Friday, June 10, 2005


In today's Albuquerque Journal we see a report that the Albuquerque police will restrict their use of the Taser stun guns. Too dangerous to use, except when there is an immediate threat from the citizen who is to be shot. It seems to me that the new rule may turn out to be dangerous for the police. Why doesn't the citizen follow the orders of the police? That would avoid the need for the use of any force.

This week we also saw a report of how the Bernalillo County Sheriff's department received 900 applications, accepted about 30 for the training academy, and is putting the 30 through rigorous physical training as a beginning. The drill instructor is reported to have explained to the recruits, [words to the effect] "You are being put through this because out there somewhere there is a guy who is bigger and stronger than you, and you are going to have to handle him." Assume that Jane Blow makes it through the training, and becomes a Deputy Sheriff. She is in the best physical condition of her life. Will she be tested periodically to see that she remains in such good condition? Are the current Deputies held to such rigorous standards?

Sheriff Darren White should reach out and take his deputies from a broader pool of citizens. It is not necessary that all deputies be willing and able to engage in fisticuffs, or use a baton or blackjack to keep the peace. The uniform, the badge, and a respectful but clear order should do the job. If it goes beyond that, the officer should have a choice of weapons, and the gun should be utilized. Did I say shoot to kill, or place two, not one, but two bullets in the chest to "stop the action," as the police say? No; but a gun with non-lethal bullets should be standard issue. A gun with lethal ammunition, and a gun with non-lethal ammunition.

Non-lethal ammunition should have the force of a Mike Tyson blow. One to the chest and the next to the jaw. The beauty of this NL ammo, is that the government can limit the purchase and use of lethal ammunition -- limit the lethal ammo to police and citizens using other than handguns. Use the interstate commerce clause for the authority.

You say it will not work; that if we outlaw lethal ammo, only outlaws will possess such ammo. Not so, When is the last time you heard of a crime with a gun equipped with a silencer? When is the last time you saw a switchblade knife, or heard of the use of one? Same with submachine guns.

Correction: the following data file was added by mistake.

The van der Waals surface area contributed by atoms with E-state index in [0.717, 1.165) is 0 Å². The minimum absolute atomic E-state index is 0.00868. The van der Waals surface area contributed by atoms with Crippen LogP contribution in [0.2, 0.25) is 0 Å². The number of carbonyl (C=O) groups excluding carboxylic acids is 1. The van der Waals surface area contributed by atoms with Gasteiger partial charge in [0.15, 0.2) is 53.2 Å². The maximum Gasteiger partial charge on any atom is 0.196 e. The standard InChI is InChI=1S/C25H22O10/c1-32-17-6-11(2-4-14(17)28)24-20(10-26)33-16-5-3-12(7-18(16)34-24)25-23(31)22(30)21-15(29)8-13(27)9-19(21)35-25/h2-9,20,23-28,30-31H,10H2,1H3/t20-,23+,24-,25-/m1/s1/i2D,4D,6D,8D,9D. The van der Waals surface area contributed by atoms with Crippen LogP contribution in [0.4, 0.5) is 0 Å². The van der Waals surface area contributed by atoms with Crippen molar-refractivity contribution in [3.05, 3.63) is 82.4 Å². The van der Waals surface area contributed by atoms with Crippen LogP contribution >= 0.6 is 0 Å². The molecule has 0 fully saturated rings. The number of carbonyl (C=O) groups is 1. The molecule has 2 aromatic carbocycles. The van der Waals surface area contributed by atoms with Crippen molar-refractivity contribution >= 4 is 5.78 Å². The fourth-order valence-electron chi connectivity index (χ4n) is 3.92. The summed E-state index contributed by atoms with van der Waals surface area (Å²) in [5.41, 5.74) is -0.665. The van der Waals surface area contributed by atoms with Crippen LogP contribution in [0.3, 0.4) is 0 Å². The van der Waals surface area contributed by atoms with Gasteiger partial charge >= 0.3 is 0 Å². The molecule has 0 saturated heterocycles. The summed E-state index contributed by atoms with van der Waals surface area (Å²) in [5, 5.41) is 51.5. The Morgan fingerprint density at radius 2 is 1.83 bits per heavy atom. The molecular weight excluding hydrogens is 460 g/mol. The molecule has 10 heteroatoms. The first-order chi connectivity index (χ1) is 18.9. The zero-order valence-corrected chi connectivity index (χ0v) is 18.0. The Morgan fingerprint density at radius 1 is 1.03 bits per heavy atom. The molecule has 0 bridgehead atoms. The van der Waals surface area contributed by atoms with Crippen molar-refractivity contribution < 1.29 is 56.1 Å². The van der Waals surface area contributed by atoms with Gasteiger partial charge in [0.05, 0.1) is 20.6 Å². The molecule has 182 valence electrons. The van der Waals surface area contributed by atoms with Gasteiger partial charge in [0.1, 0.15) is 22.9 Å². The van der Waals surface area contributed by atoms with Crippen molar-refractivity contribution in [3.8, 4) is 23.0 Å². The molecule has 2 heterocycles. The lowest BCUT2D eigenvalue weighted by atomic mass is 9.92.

The ammunition can be the key. The NL ammo feels and looks just like lethal ammo, except the cartridge case is machine-stamped, "NL." The report from the explosion is just as loud.

No need to try to pry the gun from its owner's hands; let her feel the heft of it, smell the gun oil and burnt powder, admire the gun's fine steel mechanical parts and action, and enjoy the explosion. It would be like a Camel or Lucky Strike smoker going to a Doral. Almost all the benefits are there. Everything would be the same except what comes out of the barrel. And in the case of the NL ammo, what does come out of the barrel is awesome, literally, and should be sufficient for ordinary citizens who are not hunting big game.

Tuesday, June 07, 2005


On June 7, 1967, Reies Lopez Tijerina led a raid on the Tierra Amarilla (Rio Arriba County) courthouse. Eulogio Salazar, a Deputy Sheriff, tried to go out of the window of the Sheriff's office, located at the front (North end) of the courthouse. As Deputy Salazar was going through the window, Mr. Tijerina shot Salazar through the jaw. Tijerina was convicted by a jury of assault with intent to kill Salazar, and Garnett Burks, Sr., District Judge, sentenced Tijerina to a term of not less than two nor more than ten years. Mr. Tijerina never served his time, because he was pardoned by Governor Jerry Apodaca. [CORRECTED in June 29, 2007 post. jack love].
The first shot that was fired during the courthouse raid, was fired by Juan Valdez, one of the followers of Reis Tijerina. Mr. Valdez shot Nick Saiz, a State policeman, who was on duty in the lobby of the courthouse. Mr. Valdez was convicted by a jury of assault with intent to kill Officer Saiz (Saiz' lung collapsed, and when he recovered, Saiz' left arm was permanently crippled). Judge Burks sentenced Juan Valdez to 2-10 years. Valdez did not serve any of his sentence, because he was pardoned by Governor Bruce King.

Baltazar Apodaca was declared incompetent to stand trial. Baltazar Martinez was found by a jury to be not guilty by reason of insanity. Thus ended the prosecutions of the alleged raiders of the Tierra Amarilla courthouse raid. This post was prompted by articles this week in the Albuquerque Journal and Albuquerque Tribune regarding the dedication of Reis Lopez Tijerina's papers to the archives of the UNM library.